This afternoon, I fell into the past. My grandmother’s birthday sparked questions in my mind. Where, exactly, did her parents come from? I know my grandfather’s came from Sweden, but I didn’t know about her relatives. I asked my grandmother herself, but she was a little mixed up and so then I asked my mother. A few years back, she typed up some family history and gave us all copies, but I couldn’t locate mine.
Until today. My mom emailed me back which prompted me to go get the box labeled “Family Tree.” When my dad died in 1989, I gathered all his research into a single box. I’ve hardly looked at it since. But today, I sorted through and found immigration documents and baptism certificates and deeds to land and military discharge papers in addition to his handwritten notes about our ancestry. I found the information my mother gave me in the same box. (Occasionally, there is a method to my organizational madness.)
I found Ancestry.com and loaded the information I already have into a family tree. I’m still trying to pinpoint when certain ancestors came to this country–one ancestor was a native American, but the rest came from various parts of Europe, but in the early 1800s or maybe even earlier. I don’t know yet, but I hope to find out.
My husband came home with frozen pizzas tonight and suggested I go out for a walk in the early-evening sunshine and so I did. The happy daffodils are blooming everywhere. The trees are suddenly covered with fuzzy, pastel pink blossoms. I spotted some lilac embryos when I got close to the Puget Sound. I thought how temporary all this is–from the weather to the buds on the trees to the houses perched with their views of the Puget Sound. My relatives lived full lives, experienced heartache and triumph, lived through wars and death, weddings and holidays. My grandfather missed World War I because of a cataract on one eye. My other grandfather fought in World War II, though he never told us a thing about it. Their wives had babies, raised toddlers, fussed over schoolchildren, worried over teenagers, cried over their young adults, rejoiced over grandchildren.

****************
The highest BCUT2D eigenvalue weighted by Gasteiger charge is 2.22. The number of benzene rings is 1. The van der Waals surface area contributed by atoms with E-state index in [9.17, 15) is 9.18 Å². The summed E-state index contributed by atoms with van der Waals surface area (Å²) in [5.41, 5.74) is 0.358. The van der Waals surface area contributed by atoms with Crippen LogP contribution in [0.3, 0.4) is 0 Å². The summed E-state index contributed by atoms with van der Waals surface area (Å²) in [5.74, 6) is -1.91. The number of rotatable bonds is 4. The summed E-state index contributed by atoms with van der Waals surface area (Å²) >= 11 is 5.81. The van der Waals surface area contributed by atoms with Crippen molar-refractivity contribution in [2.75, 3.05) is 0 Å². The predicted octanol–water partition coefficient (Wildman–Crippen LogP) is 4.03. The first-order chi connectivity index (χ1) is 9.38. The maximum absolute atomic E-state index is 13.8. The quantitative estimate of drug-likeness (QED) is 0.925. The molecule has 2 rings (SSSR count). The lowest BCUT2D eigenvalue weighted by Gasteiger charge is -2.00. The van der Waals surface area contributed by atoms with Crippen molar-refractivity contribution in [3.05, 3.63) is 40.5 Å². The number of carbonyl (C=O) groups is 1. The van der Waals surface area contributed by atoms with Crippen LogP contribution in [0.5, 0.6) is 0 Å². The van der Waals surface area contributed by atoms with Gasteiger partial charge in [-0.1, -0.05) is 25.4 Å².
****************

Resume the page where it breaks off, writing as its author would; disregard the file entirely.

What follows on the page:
I wonder about those women in those decades so long ago. Did they fret over their kitchen floors and yell at the children to wipe their muddy feet? Did they recognize their individual lives were like drops of water? Or did they see their lives as rolling waves of ocean, stretching as far as the eye can see? All their worries are gone with them, evaporated. My worries seem momentary when I realize that spring will transform into summer and summer will fade into fall and then winter will creep into our bones again . . . and time rolls downhill faster and faster like a snowball gaining speed on the mountain.
And yet. The days have grown longer since Daylight Savings time started. Now, the children are still outside at 7:00 p.m. playing makeshift games of baseball in the front yard (today with a tennis ball and a stick). And while I’m thrilled to see my children playing childhood games with neighborhood children, I want the days to end sooner rather than later. The children have no concept of “dinner-time” and “night-time” and “time-to-go-home-time” while the sun still shines until 7:00 p.m. (And it will only get worse as summer approaches.)
Time flows, trickles, sometimes seems to go back uphill until suddenly, it rushes so fast it knocks you off your feet. All you can do is swim with the current and enjoy the view as you float past.